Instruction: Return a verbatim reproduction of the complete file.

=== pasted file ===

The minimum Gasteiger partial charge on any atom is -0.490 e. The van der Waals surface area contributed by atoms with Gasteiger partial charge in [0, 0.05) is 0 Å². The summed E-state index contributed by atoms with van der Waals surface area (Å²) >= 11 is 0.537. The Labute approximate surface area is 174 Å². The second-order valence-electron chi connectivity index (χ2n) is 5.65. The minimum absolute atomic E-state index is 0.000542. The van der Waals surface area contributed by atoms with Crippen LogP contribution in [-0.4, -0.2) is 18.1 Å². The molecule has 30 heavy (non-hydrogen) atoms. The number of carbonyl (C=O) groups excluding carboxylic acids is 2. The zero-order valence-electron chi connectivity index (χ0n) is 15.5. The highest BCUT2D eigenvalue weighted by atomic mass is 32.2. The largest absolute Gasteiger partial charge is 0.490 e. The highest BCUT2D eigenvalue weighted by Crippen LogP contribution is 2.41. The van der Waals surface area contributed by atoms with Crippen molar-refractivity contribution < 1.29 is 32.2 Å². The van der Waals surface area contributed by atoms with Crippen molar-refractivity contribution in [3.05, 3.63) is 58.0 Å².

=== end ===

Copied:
The minimum Gasteiger partial charge on any atom is -0.490 e. The van der Waals surface area contributed by atoms with Gasteiger partial charge in [0, 0.05) is 0 Å². The summed E-state index contributed by atoms with van der Waals surface area (Å²) >= 11 is 0.537. The Labute approximate surface area is 174 Å². The second-order valence-electron chi connectivity index (χ2n) is 5.65. The minimum absolute atomic E-state index is 0.000542. The van der Waals surface area contributed by atoms with Crippen LogP contribution in [-0.4, -0.2) is 18.1 Å². The molecule has 30 heavy (non-hydrogen) atoms. The number of carbonyl (C=O) groups excluding carboxylic acids is 2. The zero-order valence-electron chi connectivity index (χ0n) is 15.5. The highest BCUT2D eigenvalue weighted by atomic mass is 32.2. The largest absolute Gasteiger partial charge is 0.490 e. The highest BCUT2D eigenvalue weighted by Crippen LogP contribution is 2.41. The van der Waals surface area contributed by atoms with Crippen molar-refractivity contribution < 1.29 is 32.2 Å². The van der Waals surface area contributed by atoms with Crippen molar-refractivity contribution in [3.05, 3.63) is 58.0 Å².